The power of persuasion

The power of persuasion

 

Being able to sell a story is more than just being good with words. This is especially true when it comes to the digital world we live in where everything (well, almost everything) is measurable.

Whether you’re pitching a pivot to the board or a new marketing idea to your team, being persuasive is an art worth mastering. Here’s what I’ve learnt during my time working at the Wellington, NZ office of StarNow, a global online platform that connects creative talent with casting professionals and jobs.

 

Data, data, data

Coming from a background in performing arts, I was pretty confident at selling stories, so it was a surprise when I began working in a tech startup where I would submit ideas and they would be shelved. Wanting to be a creative part of the innovation I was determined to figure out the key to hearing “yes”,  instead of “no” from my boss.

He gave me some simple advice: “Numbers. Show me the data. Prove your case.” If I could deliver a clear hypotheses, my estimated return, and how I was going to measure the results — then boom! I started hearing “Yes” much more. And that’s exactly what happened. Make numbers your friend. That’s my number one recommendation.

 

Enjoy challenging conversations

Heated discussions around the leadership table were something that I used to shy away from. I would take things too personally, and let my perceptions and emotions get in the way of a robust debate. I would either shut off and stay out of the conversation, or find myself babbling. When I started to listen more and talk less, not only did I find the conversations more interesting, but I was also able to formulate my ideas in a more structured way and make clearer points. 

I think of those people who would wind me up and now I am thankful my interaction with them was setting me up with the ability to win over even the toughest of people. How boring if we all agreed. How empowering when you can change someone’s thoughts. Enjoy the challenge, it makes you stronger.

 

Choose your feelings 

When someone said to me that we can’t control much in life but we can control our emotions, it stuck.  I quickly learned in business that showing too much emotion when you are trying to win a debate or sell a concept can be a negative thing. It comes back down to the facts. 

There is a time and place for emotions but I’ve learnt that holding back puts you in a more powerful position of influence. A member of my team once said to me that I had a great poker face — that was the moment I felt like I had succeeded in my mission to remove emotions from challenging discussions.

 

Be open to change but trust your gut

You might have heard the term “ugly baby” in relation to ideas. A concept where you put an idea forward thinking that it isn’t the best, but it’s the ugly baby that can be improved on by someone else’s prettier baby, enabling you to listen to others’ ideas before assuming that yours is the strongest.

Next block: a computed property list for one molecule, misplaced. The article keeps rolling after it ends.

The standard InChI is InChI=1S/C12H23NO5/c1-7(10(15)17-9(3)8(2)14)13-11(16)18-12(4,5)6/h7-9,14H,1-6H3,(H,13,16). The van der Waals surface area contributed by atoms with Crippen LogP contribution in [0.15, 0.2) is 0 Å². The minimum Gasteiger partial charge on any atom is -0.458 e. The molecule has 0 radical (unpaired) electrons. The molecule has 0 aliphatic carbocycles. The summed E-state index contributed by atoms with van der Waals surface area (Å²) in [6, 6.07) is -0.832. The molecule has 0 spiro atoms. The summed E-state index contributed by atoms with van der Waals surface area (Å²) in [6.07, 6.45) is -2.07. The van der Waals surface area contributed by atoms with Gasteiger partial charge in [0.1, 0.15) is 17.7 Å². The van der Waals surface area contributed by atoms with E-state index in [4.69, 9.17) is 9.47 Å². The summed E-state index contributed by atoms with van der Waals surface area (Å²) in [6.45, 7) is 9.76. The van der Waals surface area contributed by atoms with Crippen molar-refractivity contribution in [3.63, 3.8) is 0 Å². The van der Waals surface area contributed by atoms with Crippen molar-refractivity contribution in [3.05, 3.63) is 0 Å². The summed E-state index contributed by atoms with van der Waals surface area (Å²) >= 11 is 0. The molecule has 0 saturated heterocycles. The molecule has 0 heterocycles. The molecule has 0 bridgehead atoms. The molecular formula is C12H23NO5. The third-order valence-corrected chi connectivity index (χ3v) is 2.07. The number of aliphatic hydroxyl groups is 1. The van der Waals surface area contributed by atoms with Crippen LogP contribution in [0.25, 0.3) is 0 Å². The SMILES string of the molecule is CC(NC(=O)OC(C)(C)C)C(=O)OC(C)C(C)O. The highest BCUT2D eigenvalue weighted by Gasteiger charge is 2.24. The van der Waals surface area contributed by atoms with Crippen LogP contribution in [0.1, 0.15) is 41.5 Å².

This has really helped me detach myself from what I thought were great ideas, and be more open to what others have to say, working together to find the best solution. The ability to be open to adapting an idea or concept is key and no single person can come up with all of the solutions.  But keep trusting your gut. Good gut decisions are made because you understand the industry, the market and the customer.

 

Know your audience

Understanding who you are pitching to is vital.

If, like me, you work with analysts and developers, then it is important that you get to know their lingo and make sure you have a very strong case if the data isn’t statistically significant. Study the art of motivation and figure out what drives everyone you work with. We’re all so different.Tailoring your approach to your audience is a key part of persuasion. 

 

Nail great business cases

I’ve written a lot of business cases in my time and I know that they can only improve, but they’ve come a long way from what they were. Objectives, measures of success, hypotheses, risks and mitigations, cost and estimated ROI can be condensed into a compelling one page document – it’s true.

If it’s easy to read, it’s more likely to get read. Detail can be a distraction. People can get caught up on a minor thing that distracts from the key points. Keeping these documents simple is the best way to persuade someone to take your idea further.

 

Remember:

Use data and analysis to win arguments 

Choose your feelings wisely and when to show them

Enjoy the challenge of a challenge

Write awesome concise business cases

Trust your gut 

And lastly, don’t be afraid to try new approaches. Failure has been a big part of my journey. Just make sure you fail forward.

 

This article was originally published on Women’s Agenda.

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